A gift from the team made a difference, too. “I got a care package [from LifeTree] after I signed the contract. There was a mug that said, ‘Never ever give up’ and I drink coffee out of it every day. It became my talisman through the writing process.”

A publisher’s role isn’t just about building a relationship with the  author, however–it’s ultimately about connecting the author with readers. “It’s good to have people who you feel are on the readers’ side,” Hal says. “And I don’t know that all editors do that.”

Lessons Learned

With two of his own books under his belt, Hal has some advice to share with other authors. “Go slow to go fast. Even if you’ve convinced yourself that your proposal and your first two chapters are totally brilliant, you might have to step back and really say, ‘Hmm…'”

But now that Hal has finished writing, he no longer needs to worry about the potential strength of his ideas, because he’s getting great feedback from his peers. Presence author Amy Cuddy has called it “highly recommended reading”, and Redirect author Timothy Wilson has said reading it will “change your life”. “Having given the book to colleagues and having them say it’s good is really gratifying. It will feel super great to put the book out there in the world.”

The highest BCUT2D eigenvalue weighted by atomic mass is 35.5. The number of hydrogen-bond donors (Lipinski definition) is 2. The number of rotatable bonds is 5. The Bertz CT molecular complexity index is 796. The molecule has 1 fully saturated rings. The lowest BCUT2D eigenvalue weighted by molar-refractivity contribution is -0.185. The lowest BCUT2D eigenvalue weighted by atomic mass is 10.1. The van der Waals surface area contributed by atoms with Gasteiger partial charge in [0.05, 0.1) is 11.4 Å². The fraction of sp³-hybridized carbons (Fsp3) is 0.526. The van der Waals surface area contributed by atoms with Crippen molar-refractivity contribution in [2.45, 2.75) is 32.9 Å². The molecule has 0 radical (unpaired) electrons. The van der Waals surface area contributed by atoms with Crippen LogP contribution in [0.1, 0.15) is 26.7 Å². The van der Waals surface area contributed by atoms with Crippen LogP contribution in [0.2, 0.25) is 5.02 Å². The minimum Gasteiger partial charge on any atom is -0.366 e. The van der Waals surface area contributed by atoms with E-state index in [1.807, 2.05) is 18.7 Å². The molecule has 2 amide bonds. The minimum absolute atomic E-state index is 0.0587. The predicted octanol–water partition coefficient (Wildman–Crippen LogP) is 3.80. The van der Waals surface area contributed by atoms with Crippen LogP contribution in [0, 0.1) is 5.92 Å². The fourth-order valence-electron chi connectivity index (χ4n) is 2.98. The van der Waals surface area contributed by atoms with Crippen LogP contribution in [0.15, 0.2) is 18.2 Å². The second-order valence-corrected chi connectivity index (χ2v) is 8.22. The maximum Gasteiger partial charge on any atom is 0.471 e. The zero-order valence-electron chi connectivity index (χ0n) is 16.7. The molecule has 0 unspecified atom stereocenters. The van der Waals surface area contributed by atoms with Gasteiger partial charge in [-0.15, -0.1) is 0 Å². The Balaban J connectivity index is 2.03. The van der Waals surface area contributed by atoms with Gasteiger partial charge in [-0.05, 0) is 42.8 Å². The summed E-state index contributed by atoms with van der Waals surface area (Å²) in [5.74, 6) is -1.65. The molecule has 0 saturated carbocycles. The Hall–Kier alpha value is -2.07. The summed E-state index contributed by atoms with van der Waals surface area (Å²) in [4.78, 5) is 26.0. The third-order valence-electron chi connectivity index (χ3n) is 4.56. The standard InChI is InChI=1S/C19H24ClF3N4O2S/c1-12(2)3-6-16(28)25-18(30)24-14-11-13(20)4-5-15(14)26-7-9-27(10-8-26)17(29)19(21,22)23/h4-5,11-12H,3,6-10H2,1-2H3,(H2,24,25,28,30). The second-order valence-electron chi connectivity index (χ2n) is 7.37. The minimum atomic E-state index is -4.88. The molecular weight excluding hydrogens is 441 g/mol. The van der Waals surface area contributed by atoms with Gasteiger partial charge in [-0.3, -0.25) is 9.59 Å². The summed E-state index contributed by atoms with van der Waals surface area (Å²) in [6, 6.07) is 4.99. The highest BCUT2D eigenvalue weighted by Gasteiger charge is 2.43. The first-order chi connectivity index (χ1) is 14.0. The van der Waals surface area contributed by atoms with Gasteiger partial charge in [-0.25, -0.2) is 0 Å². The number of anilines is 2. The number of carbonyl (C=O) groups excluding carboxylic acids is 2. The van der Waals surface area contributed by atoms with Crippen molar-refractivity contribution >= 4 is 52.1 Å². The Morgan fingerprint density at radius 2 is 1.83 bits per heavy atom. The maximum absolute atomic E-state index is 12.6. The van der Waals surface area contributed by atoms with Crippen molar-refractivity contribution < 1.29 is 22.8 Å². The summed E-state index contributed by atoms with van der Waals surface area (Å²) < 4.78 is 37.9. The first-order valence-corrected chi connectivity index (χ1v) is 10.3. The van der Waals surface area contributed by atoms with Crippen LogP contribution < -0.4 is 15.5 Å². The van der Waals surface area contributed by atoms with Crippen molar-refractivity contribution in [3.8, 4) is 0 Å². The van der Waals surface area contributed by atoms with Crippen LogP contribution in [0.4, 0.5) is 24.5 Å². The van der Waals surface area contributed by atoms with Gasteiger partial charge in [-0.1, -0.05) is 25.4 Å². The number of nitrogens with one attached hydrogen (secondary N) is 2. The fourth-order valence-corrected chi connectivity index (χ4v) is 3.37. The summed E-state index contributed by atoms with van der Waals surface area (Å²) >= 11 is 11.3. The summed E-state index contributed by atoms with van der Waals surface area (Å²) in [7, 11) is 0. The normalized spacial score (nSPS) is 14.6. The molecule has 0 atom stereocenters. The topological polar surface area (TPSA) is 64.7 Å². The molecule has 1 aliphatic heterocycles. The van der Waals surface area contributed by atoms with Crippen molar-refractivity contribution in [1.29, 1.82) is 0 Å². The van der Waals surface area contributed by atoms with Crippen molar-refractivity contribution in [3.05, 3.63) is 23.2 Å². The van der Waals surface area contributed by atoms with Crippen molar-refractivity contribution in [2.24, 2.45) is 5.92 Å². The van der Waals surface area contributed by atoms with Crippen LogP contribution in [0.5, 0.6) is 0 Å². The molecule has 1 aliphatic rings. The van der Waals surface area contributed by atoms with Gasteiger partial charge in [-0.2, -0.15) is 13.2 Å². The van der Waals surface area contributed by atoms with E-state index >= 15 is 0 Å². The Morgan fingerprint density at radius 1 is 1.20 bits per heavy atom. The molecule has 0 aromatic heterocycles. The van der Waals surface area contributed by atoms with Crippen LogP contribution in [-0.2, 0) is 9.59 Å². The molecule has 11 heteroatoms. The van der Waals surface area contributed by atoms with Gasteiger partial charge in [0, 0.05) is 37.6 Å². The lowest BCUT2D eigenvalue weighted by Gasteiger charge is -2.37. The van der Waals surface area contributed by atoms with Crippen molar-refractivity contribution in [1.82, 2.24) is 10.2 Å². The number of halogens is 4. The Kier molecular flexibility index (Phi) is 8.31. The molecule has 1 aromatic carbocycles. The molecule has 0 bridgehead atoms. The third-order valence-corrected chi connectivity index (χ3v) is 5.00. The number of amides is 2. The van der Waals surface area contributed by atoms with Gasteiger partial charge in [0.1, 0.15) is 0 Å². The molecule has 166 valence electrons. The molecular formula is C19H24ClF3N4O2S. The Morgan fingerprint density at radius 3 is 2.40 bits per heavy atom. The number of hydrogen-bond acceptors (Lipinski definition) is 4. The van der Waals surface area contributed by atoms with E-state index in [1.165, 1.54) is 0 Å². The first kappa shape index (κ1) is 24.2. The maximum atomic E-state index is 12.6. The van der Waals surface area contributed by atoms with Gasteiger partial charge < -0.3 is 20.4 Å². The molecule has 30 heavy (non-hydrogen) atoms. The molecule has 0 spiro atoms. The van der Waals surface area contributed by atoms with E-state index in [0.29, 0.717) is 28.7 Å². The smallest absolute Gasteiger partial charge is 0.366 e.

Resolve will be hitting store shelves January 7th in Canada and January 10th in the US. Pre-order it on Amazon now.

*

It’s official–LifeTree Media is an award-winning publisher! Our title, Vaporizedjust won the getAbstract International Book Award. Read our interview with author Robert Tercek here.

Paris Spence-Lang

Paris Spence-Lang

Paris is the Publishing Coordinator of LifeTree Media. When not working on the next bestseller, he can often be found reading one.
Paris Spence-Lang

Leave a Reply

XHTML: You can use these tags: <a href="" title=""> <abbr title=""> <acronym title=""> <b> <blockquote cite=""> <cite> <code> <del datetime=""> <em> <i> <q cite=""> <s> <strike> <strong>